In Memory of Bob Kamps

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Bob Kamps:
Man of Will, Skill and Wit
1931 - 2005

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Way back when, Bob Kamps broke his ankle and heel in Tuolumne Meadows, California, while scoping the first moves of a new route two miles from the road. When I returned with help, he had crawled a mile through the forest toward the road. There was Bob, inching along, bathed in sweat, pants torn, hands raw, showing his essentials: chagrined at his blunder but undaunted, in charge, full of will and determination.

Bob began climbing in 1955, and fervently pursued the sport until he died at age 73 from a heart attack, while reaching for a hold at a local gym. Bob began climbing in an era before gyms or how-to books, while he was visiting Yellowstone National Park. There, he recruited any climbing partner who could walk, and would invent techniques on the fly. For example, during his 1956 ascent of Pilot Peak, Bob cut a U-shaped bollard in a dirt hummock, which he used to rappel. Also in Yellowstone, he met Bonnie, his loving wife of 46 years.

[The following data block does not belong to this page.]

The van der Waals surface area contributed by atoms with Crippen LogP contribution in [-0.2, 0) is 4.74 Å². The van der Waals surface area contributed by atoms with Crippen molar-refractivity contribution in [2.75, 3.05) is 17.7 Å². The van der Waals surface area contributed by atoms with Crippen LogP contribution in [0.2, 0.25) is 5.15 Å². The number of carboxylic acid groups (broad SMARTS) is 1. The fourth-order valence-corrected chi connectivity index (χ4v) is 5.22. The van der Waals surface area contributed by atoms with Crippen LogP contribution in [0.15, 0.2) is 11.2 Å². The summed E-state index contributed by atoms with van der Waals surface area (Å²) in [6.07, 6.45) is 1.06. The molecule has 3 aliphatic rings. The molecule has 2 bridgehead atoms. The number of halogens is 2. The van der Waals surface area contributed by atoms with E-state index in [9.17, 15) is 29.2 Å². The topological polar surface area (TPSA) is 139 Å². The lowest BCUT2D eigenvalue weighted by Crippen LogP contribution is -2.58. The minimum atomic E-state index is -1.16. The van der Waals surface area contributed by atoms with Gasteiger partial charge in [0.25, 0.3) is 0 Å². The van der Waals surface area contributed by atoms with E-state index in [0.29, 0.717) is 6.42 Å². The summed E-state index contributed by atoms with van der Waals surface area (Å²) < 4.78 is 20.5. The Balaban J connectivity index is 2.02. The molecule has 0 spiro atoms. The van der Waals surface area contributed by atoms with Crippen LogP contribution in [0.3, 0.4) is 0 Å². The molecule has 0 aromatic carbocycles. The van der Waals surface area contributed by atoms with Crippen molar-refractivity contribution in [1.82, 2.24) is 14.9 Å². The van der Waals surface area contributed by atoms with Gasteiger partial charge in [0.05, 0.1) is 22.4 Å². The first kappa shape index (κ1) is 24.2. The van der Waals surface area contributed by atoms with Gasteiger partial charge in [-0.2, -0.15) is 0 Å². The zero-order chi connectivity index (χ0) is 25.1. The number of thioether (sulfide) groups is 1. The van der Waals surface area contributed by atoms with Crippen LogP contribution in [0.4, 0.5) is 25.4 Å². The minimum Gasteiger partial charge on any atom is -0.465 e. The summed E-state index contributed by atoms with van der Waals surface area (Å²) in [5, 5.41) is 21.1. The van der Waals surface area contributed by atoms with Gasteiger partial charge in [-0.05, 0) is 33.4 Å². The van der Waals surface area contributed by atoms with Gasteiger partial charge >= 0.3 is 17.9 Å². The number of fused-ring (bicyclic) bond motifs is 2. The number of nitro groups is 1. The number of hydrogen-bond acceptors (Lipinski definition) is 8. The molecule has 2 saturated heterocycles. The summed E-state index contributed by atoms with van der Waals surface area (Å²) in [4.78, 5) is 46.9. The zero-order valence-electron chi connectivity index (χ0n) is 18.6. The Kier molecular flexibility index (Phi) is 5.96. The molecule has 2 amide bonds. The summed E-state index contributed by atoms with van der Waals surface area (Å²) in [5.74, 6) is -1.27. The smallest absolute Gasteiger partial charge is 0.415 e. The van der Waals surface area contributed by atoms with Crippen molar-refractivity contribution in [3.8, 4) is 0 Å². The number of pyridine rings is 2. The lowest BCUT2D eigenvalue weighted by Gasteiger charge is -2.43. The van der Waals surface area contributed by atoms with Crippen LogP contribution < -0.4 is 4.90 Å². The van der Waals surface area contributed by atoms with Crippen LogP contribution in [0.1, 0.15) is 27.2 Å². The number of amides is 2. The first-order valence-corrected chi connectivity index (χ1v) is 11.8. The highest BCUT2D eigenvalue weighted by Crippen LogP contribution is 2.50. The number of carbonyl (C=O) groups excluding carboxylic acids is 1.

While Bob was perhaps best known for the first ascent of the Diamond of Long's Peak in Rocky Mountain National Park with Dave Rearick in 1960, he didn't make much of the climb. His diary is terse on the subject: "Parades, TV stars, etc. Even Time Magazine." Bob would prefer to be remembered for his long-running love affair with climbing in good style on challenging, shorter crags, and for his many deep and lasting friendships. When asked about his favorite first ascent, Bob revealed with his crinkled smile that it was Tuolumne Meadows' Lucky Streaks, a wispy, sweeping series of steep cracks that he and I established in 1967.